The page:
Jiří Bartoška (born 24 March 1947) is a Czech theatre, television, and film actor and president of the Karlovy Vary International Film Festival.[1] His most notable film roles include performances in Sekal Has to Die (1998), All My Loved Ones (1999), and Tiger Theory (2016), as well as the television series Sanitka (1984) and Neviditelní (2014).

Jiří Bartoška
White-bearded Jiří Bartoška wearing glasses, looking right of camera
Bartoška in 2019
Born (1947-03-24) 24 March 1947 (age 77)
Alma materJAMU
Years active1971–present
Andrea Bartošková
(m. 1976)

Biography edit

Education and career edit

Bartoška was born in Děčín and went to high school in Pardubice. After graduating, he attended the Janáček Academy of Music and Performing Arts in Brno. He joined the Divadlo Husa na provázku theatre in Brno and in 1973, moved to northern Czechoslovakia to the Činoherní studio Ústí nad Labem theatre, where he stayed until 1978. At this point, the actor moved to Prague, where he began a residency at the Theatre on the Balustrade. In 1991, together with a number of colleagues, Bartoška transferred to the newly established Divadlo Bez zábradlí theatre. He has also been a successful film and television actor, and has lent his voice to a number of documentary films.

Since 1994, Bartoška has been president of the Karlovy Vary International Film Festival, where he collaborates mainly with film critic and journalist Eva Zaoralová.

In 2000, he won a Czech Lion for Best Supporting Actor for his performance in All My Loved Ones. He had been nominated for the same award the previous year for his performance in Sekal Has to Die, though he didn't win.

Political activity edit

During the Communist era in Czechoslovakia, Bartoška was a signatory of the 1977 Anticharter,[2] in opposition to the Charter 77 civic initiative co-written by dissident and playwright Václav Havel. In 1989, in a seeming about-face, Bartoška signed Několik vět, a document put forward by Charter 77; he also joined a petition for Havel's release from prison. The same year, he co-founded the Civic Forum political movement with Havel. At a demonstration on 10 December 1989, he announced his candidacy for president of the Czechoslovak Socialist Republic.[3]

In 2016, responding to a number of statements made by president Miloš Zeman, as well as the Prohlášení čtyř document, which criticized the meeting between then-culture minister Daniel Herman and the Dalai Lama, Bartoška and Vojtěch Dyk incited the Czech public to civil unrest.[4]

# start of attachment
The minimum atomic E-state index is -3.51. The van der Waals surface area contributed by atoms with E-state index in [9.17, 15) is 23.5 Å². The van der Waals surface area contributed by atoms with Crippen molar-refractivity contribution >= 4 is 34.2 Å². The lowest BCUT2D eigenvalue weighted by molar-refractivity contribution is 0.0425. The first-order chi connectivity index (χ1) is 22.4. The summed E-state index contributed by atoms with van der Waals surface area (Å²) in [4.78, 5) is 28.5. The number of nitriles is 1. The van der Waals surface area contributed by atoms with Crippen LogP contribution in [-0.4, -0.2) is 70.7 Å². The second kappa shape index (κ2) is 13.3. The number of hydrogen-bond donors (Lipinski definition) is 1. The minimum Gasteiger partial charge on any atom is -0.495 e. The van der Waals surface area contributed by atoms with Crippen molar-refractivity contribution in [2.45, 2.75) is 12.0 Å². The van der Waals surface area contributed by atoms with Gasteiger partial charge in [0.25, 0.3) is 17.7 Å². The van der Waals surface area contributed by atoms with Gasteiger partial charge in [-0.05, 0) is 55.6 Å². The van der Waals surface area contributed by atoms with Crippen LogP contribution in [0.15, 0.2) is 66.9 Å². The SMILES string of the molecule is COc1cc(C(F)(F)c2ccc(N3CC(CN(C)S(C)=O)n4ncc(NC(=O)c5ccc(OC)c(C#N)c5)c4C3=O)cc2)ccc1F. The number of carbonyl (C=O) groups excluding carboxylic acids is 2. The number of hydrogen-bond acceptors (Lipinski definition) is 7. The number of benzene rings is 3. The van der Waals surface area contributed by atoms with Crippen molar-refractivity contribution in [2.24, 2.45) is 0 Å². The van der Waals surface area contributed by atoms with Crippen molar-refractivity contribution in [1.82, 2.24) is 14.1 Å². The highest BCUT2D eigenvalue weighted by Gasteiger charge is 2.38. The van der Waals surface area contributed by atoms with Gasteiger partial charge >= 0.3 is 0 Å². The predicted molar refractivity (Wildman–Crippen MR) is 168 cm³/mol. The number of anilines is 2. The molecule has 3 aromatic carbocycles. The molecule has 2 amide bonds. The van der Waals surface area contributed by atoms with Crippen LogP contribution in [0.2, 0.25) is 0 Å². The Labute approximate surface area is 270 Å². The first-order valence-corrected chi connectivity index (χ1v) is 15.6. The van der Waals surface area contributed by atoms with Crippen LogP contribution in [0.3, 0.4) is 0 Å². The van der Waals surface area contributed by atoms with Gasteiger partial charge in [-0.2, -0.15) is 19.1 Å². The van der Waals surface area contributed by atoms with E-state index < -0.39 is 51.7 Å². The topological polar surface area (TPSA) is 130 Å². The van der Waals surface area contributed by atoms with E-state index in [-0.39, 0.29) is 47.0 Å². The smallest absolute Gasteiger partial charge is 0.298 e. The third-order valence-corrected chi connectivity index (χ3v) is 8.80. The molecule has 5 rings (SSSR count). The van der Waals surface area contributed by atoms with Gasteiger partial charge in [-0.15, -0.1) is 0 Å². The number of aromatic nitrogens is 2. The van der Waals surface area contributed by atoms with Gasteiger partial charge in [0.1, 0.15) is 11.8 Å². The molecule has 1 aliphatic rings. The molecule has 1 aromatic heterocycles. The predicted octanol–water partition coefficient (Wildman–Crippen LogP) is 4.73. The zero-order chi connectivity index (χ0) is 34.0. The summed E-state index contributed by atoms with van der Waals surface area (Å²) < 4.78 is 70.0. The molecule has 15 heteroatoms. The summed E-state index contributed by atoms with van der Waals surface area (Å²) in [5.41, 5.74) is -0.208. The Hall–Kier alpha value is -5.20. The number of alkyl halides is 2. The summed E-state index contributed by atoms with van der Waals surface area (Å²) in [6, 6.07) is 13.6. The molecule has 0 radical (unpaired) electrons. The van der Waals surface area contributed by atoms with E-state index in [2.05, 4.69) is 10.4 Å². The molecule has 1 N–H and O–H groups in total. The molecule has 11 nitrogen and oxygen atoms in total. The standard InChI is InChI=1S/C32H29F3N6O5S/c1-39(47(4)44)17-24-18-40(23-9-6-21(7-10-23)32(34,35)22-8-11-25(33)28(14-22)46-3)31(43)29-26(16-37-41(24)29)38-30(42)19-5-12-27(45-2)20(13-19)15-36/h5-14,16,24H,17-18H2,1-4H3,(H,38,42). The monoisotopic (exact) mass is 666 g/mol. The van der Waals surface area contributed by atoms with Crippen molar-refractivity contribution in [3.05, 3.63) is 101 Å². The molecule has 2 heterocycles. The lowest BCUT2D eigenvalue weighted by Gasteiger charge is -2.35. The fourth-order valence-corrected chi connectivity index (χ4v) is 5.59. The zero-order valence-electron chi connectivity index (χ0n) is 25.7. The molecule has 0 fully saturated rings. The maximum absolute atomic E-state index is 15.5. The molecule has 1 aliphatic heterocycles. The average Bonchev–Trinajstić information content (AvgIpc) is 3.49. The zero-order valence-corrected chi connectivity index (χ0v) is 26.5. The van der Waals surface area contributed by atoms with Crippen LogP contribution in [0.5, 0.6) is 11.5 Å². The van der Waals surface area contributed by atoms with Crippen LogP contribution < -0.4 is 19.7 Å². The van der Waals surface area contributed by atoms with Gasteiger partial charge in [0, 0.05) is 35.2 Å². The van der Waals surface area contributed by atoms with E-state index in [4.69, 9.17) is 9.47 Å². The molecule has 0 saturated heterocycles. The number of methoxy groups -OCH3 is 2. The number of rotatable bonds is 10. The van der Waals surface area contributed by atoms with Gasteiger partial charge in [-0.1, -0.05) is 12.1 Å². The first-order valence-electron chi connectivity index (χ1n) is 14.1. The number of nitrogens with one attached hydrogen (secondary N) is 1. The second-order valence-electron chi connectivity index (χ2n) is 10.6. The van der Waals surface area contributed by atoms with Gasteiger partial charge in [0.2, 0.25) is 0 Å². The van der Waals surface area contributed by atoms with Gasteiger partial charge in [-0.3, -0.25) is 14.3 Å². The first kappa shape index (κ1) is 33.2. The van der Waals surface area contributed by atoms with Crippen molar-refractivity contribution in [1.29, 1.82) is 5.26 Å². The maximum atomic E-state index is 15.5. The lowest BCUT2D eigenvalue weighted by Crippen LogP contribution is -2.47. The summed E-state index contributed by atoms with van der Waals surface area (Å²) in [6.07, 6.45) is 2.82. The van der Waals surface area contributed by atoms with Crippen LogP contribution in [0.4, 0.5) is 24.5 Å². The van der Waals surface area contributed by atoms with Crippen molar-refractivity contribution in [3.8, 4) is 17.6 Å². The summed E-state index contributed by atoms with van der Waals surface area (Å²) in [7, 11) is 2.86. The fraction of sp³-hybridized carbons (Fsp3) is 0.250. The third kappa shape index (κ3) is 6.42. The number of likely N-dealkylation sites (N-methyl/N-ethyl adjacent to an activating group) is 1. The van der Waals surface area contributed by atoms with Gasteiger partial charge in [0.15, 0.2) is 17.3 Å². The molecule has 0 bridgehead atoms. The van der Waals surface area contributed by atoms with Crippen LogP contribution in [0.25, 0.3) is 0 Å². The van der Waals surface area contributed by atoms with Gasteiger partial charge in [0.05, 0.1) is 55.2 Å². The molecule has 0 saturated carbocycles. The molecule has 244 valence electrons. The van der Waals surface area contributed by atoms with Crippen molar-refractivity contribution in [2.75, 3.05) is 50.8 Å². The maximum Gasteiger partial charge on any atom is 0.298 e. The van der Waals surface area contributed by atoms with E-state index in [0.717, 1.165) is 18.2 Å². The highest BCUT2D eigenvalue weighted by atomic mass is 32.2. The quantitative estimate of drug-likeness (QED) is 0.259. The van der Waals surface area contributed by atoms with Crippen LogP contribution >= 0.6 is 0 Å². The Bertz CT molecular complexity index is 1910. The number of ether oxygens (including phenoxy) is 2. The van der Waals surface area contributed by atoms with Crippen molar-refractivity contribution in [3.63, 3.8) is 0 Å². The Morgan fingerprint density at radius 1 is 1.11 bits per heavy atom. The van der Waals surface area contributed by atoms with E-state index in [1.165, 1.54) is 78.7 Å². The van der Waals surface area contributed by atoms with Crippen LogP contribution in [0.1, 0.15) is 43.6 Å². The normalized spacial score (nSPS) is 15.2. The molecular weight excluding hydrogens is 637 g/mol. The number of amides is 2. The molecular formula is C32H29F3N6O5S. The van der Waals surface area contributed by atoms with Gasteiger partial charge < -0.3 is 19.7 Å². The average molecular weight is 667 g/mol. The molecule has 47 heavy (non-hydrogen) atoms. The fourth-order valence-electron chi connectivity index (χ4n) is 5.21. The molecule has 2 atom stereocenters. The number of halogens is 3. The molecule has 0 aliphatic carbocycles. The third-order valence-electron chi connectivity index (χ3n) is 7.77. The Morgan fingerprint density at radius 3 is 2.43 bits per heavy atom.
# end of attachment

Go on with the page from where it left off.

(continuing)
Selected filmography edit

Film edit

List of film appearances, with year, title, and role shown
Year Title Role Notes
1998 Sekal Has to Die Father Flora
1999 All My Loved Ones Samuel
2005 Wrong Side Up Jiří
2005 Angel of the Lord God
2009 You Kiss like a God Karel
2011 Leaving Police officer
2012 Líbáš jako ďábel Karel
2016 Tiger Theory Jan
2016 Angel of the Lord 2 God
2020 Havel Jan Patočka

Television edit

List of television appearances, with year, title, and role shown
Year Title Role Notes
1984 Sanitka Richard Skalka 10 episodes
1986 Panoptikum města pražského Secretary 1 episode
1988 Cirkus Humberto Bureš 6 episodes
2006–08 On the Road Voice
2008 Dobrá čtvrť Martin Palouš 10 episodes
2014 Neviditelní Hubert Vydra 12 episodes
2014 Princess and the Scribe King Television movie
2016–18 Za sklom Vladimír Slančík 13 episodes

References edit

  1. ^ "Jiří Bartoška". ceskatelevize.cz (in Czech). Retrieved 10 July 2021.
  2. ^ "Anticharta po 25 letech" [Anticharter After 25 Years] (PDF). data.zpravy.cz (in Czech). 24 January 2002. Retrieved 10 July 2021.
  3. ^ Müllerová, Alena; Hanzel, Vladimír (2009). Albertov 16:00 Příběhy sametové revluce [Albert's 16:00 Tales of the Velvet Revolution]. Prague: Nakladatelství Lidové noviny. p. 266. ISBN 978-80-7422-002-9.
  4. ^ "Bartoška, Dyk či Burian vyzývají kvůli Zemanovi k občanskému neklidu" [Bartoška, Dyk, and Burian Call for Civil Unrest Because of Zeman]. idnes.cz (in Czech). 28 October 2016. Retrieved 10 July 2021.

External links edit